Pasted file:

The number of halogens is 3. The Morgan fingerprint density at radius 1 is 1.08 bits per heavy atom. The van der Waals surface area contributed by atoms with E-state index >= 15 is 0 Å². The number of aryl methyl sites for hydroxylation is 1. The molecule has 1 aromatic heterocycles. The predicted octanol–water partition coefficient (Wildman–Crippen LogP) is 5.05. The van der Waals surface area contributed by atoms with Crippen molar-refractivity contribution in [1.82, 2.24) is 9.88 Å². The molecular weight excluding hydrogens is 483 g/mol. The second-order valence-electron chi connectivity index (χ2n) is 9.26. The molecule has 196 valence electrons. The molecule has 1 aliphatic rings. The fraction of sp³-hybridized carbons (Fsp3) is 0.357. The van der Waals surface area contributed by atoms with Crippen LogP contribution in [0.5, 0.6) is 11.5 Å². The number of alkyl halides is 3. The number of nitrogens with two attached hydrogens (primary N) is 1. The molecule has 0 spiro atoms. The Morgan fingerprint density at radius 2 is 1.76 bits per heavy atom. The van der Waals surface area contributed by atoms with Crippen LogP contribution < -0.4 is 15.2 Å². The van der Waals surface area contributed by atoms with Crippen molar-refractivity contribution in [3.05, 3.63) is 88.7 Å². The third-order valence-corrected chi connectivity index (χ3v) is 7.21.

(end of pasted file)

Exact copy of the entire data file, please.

The number of halogens is 3. The Morgan fingerprint density at radius 1 is 1.08 bits per heavy atom. The van der Waals surface area contributed by atoms with E-state index >= 15 is 0 Å². The number of aryl methyl sites for hydroxylation is 1. The molecule has 1 aromatic heterocycles. The predicted octanol–water partition coefficient (Wildman–Crippen LogP) is 5.05. The van der Waals surface area contributed by atoms with Crippen molar-refractivity contribution in [1.82, 2.24) is 9.88 Å². The molecular weight excluding hydrogens is 483 g/mol. The second-order valence-electron chi connectivity index (χ2n) is 9.26. The molecule has 196 valence electrons. The molecule has 1 aliphatic rings. The fraction of sp³-hybridized carbons (Fsp3) is 0.357. The van der Waals surface area contributed by atoms with Crippen LogP contribution in [0.5, 0.6) is 11.5 Å². The number of alkyl halides is 3. The number of nitrogens with two attached hydrogens (primary N) is 1. The molecule has 0 spiro atoms. The Morgan fingerprint density at radius 2 is 1.76 bits per heavy atom. The van der Waals surface area contributed by atoms with Crippen LogP contribution < -0.4 is 15.2 Å². The van der Waals surface area contributed by atoms with Crippen molar-refractivity contribution in [3.05, 3.63) is 88.7 Å². The third-order valence-corrected chi connectivity index (χ3v) is 7.21.